HARP Offers Public Apology to Women Artists Erased from Arts-in-Medicine 30-year History at Shands University of Florida

HARP The People’s Press: Getting into Good Trouble

Civil rights leader John Lewis urged us to “get into good trouble, necessary trouble.” So HARP The People’s Press must trouble Shands Hospital’s recent attempt at damage control. We’re referring to their response to our identifying multiple errors in the August issue of News-Notes that celebrated the 30-year anniversary of Arts in Medicine (AIM) at University of Florida.  By way of this posting across social media, HARP offers a public apology to the women artists that were erased from this history and so deeply hurt.

https://news-notes.ufhealth.org/2020/08/10/30-years-of-healing-through-the-arts/

At the direction of Shands Communications, the Oct. 5 update using the same link as the original August newsletter acknowledged Dr. Mary Rockwood Lane as AIM’s co-founder. HARP was advised that this correction released Shands from publicly apologizing to Mary. The update still failed to state explicitly that Mary and John Graham-Pole co-founded AIM; they further neglected to correct other errors John had pointed out.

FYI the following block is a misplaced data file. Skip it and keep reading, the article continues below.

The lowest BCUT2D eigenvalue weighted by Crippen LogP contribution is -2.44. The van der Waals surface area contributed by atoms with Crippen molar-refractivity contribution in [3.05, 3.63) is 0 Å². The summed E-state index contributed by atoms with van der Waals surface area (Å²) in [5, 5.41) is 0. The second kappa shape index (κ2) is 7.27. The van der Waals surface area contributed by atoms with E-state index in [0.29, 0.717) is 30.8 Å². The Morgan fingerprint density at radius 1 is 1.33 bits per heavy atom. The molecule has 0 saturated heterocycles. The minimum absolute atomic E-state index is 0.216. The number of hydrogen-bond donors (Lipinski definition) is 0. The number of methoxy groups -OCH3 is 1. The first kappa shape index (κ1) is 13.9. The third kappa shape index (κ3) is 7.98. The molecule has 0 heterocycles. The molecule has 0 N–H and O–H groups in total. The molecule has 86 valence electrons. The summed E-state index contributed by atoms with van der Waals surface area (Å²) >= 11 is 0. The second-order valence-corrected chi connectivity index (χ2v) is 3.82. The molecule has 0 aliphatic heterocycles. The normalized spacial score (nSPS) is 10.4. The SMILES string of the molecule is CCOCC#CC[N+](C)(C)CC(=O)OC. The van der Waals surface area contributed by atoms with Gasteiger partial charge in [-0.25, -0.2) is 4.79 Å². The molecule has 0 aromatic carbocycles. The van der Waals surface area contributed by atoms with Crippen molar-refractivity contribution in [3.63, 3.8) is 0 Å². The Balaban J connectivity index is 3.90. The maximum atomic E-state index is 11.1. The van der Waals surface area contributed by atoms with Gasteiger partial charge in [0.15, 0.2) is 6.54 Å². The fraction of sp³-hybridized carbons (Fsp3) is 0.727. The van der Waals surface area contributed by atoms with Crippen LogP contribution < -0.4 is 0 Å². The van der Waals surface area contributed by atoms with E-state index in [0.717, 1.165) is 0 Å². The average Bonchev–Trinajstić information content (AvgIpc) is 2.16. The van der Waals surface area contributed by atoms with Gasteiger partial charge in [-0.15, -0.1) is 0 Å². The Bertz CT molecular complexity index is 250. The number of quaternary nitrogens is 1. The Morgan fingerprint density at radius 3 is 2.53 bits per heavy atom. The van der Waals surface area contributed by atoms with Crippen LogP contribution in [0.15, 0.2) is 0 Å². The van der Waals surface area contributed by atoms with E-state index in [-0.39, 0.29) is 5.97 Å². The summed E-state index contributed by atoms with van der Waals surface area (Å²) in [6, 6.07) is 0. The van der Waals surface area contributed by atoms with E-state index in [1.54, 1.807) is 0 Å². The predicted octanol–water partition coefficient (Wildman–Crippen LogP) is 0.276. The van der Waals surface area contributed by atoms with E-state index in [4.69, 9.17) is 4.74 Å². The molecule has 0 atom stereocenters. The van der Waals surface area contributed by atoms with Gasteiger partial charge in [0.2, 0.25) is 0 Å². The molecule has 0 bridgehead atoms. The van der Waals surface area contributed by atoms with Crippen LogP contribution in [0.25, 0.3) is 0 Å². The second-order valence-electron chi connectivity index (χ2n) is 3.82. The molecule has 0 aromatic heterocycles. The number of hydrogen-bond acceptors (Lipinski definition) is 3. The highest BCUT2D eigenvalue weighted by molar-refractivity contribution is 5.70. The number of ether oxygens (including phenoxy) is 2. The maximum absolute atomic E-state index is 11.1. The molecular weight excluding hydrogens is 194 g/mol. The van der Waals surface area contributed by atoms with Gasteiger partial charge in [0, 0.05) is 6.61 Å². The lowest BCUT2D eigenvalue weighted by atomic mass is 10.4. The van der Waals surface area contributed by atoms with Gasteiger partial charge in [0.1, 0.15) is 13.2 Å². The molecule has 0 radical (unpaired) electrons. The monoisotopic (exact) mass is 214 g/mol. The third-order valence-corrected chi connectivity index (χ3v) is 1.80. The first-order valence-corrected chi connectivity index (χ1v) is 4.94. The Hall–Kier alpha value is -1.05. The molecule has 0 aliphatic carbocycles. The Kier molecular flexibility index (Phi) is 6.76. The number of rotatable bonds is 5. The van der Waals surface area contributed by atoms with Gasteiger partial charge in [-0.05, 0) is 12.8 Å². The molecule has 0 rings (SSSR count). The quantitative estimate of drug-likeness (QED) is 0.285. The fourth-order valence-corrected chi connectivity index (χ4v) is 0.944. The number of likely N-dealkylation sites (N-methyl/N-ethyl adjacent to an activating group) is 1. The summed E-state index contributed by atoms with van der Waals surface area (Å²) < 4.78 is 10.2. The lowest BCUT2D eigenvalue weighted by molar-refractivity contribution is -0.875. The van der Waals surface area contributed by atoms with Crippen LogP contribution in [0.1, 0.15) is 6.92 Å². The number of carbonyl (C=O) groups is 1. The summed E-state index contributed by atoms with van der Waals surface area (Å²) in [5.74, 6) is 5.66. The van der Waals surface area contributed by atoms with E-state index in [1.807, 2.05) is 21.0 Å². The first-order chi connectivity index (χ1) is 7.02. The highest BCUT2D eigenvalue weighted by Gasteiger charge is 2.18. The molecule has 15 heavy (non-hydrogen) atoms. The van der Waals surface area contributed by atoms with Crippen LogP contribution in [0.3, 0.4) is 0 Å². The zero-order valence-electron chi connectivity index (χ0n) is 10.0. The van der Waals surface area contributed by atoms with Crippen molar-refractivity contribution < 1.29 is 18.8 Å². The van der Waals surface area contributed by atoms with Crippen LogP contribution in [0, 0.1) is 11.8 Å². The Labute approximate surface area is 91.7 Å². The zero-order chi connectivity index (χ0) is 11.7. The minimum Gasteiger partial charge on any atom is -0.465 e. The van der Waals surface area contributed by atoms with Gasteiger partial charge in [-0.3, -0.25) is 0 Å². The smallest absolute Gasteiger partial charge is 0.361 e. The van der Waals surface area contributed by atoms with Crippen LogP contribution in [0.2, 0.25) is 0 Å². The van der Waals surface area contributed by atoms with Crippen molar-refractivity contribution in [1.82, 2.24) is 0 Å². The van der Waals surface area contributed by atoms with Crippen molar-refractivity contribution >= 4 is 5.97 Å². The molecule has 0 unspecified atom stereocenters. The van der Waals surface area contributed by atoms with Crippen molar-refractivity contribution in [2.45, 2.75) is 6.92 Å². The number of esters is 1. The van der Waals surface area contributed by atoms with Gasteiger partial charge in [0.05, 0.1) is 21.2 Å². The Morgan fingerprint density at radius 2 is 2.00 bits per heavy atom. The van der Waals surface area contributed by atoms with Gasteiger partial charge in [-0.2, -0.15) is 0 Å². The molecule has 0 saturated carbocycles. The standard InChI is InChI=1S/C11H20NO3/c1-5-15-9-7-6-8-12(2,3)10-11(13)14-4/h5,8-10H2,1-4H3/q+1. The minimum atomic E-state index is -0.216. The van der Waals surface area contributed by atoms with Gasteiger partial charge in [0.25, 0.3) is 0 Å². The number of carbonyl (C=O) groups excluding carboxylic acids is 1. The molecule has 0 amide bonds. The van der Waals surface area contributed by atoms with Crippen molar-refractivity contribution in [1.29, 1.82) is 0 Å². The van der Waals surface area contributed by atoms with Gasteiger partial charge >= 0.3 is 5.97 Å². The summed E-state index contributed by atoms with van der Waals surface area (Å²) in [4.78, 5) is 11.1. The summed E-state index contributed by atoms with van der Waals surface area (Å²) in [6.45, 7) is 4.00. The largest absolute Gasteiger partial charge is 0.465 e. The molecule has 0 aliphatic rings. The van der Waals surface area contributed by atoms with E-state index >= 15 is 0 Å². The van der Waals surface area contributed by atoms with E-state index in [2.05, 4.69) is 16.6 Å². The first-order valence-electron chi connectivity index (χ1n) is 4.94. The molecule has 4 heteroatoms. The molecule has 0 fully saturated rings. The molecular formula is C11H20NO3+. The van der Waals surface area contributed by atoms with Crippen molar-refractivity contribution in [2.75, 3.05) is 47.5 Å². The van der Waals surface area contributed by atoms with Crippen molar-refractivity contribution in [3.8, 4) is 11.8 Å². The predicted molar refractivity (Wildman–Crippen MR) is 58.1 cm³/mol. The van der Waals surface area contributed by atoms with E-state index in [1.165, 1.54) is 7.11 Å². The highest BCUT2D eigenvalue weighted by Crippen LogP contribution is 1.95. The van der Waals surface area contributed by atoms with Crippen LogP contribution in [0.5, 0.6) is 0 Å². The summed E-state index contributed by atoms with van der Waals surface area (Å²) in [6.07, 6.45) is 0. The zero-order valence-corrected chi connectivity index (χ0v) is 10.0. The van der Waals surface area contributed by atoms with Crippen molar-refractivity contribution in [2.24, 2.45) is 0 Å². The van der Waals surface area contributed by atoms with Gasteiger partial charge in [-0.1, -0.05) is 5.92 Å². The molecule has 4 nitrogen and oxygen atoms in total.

The lead article on AIM’s timeline still shows the rotating exhibition program as AIM’s starting point in 1990. This erases the legacy of the co-founders, whose names are absent from the timeline. And a lost opportunity: missing from the timeline is the Dr. John Graham-Pole Scholarship for Arts-in-Medicine:

https://arts.ufl.edu/giving/online/list/#center-for-arts-in-medicine

The October update claims that AIM was launched in 1990 with the initial investment approved by CEO Paul Metts, matched by a Florida Division of Cultural Affairs grant. NOT! Every fundraising professional knows the essential principle of publicly acknowledging donors, including in-kind donations. And of getting it right. Mary and John ran the AIM program for the first two years with small grants that included Children’s Miracle Network and with a volunteer network of artists, all women.  It was not until 1992 that then-CEO Paul Metts recognized John and Mary’s extensive documented evidence of AIM’s success with a $50,000 annual budget, which allowed artists-in-residence to be paid for the first time.

It’s a treacherous slippery slope when the now common practice of presenting ‘alternative facts’ starts to infect our healing arts organizations.

 

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